That’s the lynchpin of my argument, here, really. The memespeak on the image doesn’t refer to enemies or antagonists, it’s talking to you about you. This millennium has seen an explosion in popularity of straight superhero adaptations and other takes on that tradition, and superheroes in their purest, early forms might have been the last gasp of the whole “the hero does not kill” credo. Things have evolved, and now we let it pass without comment when a superhero finds himself forced to take a life, to choose between the lesser of two evils and whatnot. But however you might be able to rationalize killing the evil opponent, whatever you think the appropriate costs of a crusade against crime or a war on terror should be, it might be instructive to stop for a moment and consider the collateral damage, to innocent bystanders, to people like you. Maybe Superman can still be considered a hero if he snaps Zod’s neck, but can he also be considered a hero if he is so completely consumed with defeating his adversary that the very concept of protecting people, saving them, sheltering them from harm (especially harm he himself caused) just falls by the wayside?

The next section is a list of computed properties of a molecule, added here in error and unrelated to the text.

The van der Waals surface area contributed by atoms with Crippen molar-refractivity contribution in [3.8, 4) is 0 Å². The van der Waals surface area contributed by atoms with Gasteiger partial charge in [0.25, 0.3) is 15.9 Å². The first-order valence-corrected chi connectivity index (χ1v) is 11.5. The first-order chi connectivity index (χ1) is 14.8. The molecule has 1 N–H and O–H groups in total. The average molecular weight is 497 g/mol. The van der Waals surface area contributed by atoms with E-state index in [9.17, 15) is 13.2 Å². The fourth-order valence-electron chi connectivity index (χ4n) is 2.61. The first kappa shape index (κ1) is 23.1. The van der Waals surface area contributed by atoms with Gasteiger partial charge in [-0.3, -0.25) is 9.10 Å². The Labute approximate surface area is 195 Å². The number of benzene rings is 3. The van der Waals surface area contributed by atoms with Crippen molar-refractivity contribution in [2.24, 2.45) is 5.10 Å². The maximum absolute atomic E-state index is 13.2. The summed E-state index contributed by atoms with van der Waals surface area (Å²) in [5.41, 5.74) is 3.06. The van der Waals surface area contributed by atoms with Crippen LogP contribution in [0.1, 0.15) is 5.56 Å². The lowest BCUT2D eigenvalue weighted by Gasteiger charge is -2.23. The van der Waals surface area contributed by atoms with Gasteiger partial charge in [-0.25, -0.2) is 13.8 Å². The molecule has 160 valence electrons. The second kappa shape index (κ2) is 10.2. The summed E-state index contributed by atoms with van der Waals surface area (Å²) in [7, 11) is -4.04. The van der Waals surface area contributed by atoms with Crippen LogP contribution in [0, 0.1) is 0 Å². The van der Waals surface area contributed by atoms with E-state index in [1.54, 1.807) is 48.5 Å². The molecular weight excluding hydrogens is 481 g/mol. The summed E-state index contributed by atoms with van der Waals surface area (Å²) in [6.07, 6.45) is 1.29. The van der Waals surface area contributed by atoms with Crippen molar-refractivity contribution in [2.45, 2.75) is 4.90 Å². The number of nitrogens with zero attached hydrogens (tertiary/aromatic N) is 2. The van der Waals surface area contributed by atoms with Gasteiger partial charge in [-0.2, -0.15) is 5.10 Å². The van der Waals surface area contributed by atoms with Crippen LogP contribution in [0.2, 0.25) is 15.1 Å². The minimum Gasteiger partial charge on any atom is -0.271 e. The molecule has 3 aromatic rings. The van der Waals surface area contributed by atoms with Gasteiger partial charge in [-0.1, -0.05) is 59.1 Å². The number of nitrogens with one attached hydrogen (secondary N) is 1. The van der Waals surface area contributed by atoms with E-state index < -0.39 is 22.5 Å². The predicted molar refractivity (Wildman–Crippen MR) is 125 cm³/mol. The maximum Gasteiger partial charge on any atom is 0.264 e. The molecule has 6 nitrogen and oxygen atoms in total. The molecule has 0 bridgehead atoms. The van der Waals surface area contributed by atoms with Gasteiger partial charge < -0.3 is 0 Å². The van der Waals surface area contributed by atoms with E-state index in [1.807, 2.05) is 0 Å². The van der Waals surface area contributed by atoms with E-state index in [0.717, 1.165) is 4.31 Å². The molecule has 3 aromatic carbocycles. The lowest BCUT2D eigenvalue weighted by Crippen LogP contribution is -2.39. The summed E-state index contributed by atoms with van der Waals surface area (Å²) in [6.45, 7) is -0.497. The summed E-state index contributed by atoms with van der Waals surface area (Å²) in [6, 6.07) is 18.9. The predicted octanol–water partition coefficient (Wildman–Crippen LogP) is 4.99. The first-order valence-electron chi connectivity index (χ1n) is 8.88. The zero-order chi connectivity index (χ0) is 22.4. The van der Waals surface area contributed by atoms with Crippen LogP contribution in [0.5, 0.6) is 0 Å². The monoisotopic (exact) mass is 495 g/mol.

Obviously I would answer that in the negative, which is one of the reasons I loathed Man of Steel so much. And although we are officially close enough to the premiere date for Avengers: Age of Ultron that I am on personal blackout on media coverage in order to experience the flick with the freshest possible eyes, I did glimpse a headline or two recently that suggested Avengers:AoU handles the ideas of urban destruction and innocent bystanders better than Man of Steel. (I of course believe this implicitly, because that’s such an extremely low bar to clear.) So this idea of what it means for a superhero to be a true hero, with regard to me the (hypothetical) man on the (fictional) street, has been banging around in my brain recently, too.